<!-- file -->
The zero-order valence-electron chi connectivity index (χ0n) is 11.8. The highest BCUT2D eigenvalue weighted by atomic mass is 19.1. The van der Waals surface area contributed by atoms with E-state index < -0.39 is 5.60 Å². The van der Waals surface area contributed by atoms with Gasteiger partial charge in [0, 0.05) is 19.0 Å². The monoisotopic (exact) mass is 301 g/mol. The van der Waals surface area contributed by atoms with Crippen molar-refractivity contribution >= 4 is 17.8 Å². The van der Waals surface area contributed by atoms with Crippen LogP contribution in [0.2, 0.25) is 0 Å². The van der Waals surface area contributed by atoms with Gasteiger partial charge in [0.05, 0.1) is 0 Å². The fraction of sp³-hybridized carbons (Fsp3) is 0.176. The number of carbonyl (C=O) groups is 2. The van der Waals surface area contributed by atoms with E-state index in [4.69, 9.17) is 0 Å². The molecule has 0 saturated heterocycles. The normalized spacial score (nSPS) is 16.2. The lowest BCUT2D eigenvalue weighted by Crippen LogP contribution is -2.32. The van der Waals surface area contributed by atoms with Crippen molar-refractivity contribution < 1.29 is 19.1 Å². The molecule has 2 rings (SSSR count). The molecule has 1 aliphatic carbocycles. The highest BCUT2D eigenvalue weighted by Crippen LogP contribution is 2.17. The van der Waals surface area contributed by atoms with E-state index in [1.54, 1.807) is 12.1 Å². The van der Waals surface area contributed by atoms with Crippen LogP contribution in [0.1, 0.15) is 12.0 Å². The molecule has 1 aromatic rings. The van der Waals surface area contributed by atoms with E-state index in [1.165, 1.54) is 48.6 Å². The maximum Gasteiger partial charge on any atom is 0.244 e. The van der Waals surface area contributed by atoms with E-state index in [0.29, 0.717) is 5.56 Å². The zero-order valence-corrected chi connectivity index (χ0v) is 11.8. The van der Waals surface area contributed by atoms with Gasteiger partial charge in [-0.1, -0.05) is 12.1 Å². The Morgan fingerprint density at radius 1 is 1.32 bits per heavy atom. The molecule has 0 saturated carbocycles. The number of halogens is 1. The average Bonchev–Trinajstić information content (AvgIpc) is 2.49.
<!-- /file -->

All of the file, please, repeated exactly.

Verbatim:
The zero-order valence-electron chi connectivity index (χ0n) is 11.8. The highest BCUT2D eigenvalue weighted by atomic mass is 19.1. The van der Waals surface area contributed by atoms with E-state index < -0.39 is 5.60 Å². The van der Waals surface area contributed by atoms with Gasteiger partial charge in [0, 0.05) is 19.0 Å². The monoisotopic (exact) mass is 301 g/mol. The van der Waals surface area contributed by atoms with Crippen molar-refractivity contribution >= 4 is 17.8 Å². The van der Waals surface area contributed by atoms with Crippen LogP contribution in [0.2, 0.25) is 0 Å². The van der Waals surface area contributed by atoms with Gasteiger partial charge in [0.05, 0.1) is 0 Å². The fraction of sp³-hybridized carbons (Fsp3) is 0.176. The number of carbonyl (C=O) groups is 2. The van der Waals surface area contributed by atoms with E-state index in [4.69, 9.17) is 0 Å². The molecule has 0 saturated heterocycles. The normalized spacial score (nSPS) is 16.2. The lowest BCUT2D eigenvalue weighted by Crippen LogP contribution is -2.32. The van der Waals surface area contributed by atoms with Crippen molar-refractivity contribution < 1.29 is 19.1 Å². The molecule has 2 rings (SSSR count). The molecule has 1 aliphatic carbocycles. The highest BCUT2D eigenvalue weighted by Crippen LogP contribution is 2.17. The van der Waals surface area contributed by atoms with E-state index in [1.54, 1.807) is 12.1 Å². The van der Waals surface area contributed by atoms with Crippen LogP contribution in [0.1, 0.15) is 12.0 Å². The molecule has 1 aromatic rings. The van der Waals surface area contributed by atoms with E-state index in [1.165, 1.54) is 48.6 Å². The maximum Gasteiger partial charge on any atom is 0.244 e. The van der Waals surface area contributed by atoms with E-state index in [0.29, 0.717) is 5.56 Å². The zero-order valence-corrected chi connectivity index (χ0v) is 11.8. The van der Waals surface area contributed by atoms with Gasteiger partial charge in [-0.1, -0.05) is 12.1 Å². The Morgan fingerprint density at radius 1 is 1.32 bits per heavy atom. The molecule has 0 saturated carbocycles. The number of halogens is 1. The average Bonchev–Trinajstić information content (AvgIpc) is 2.49.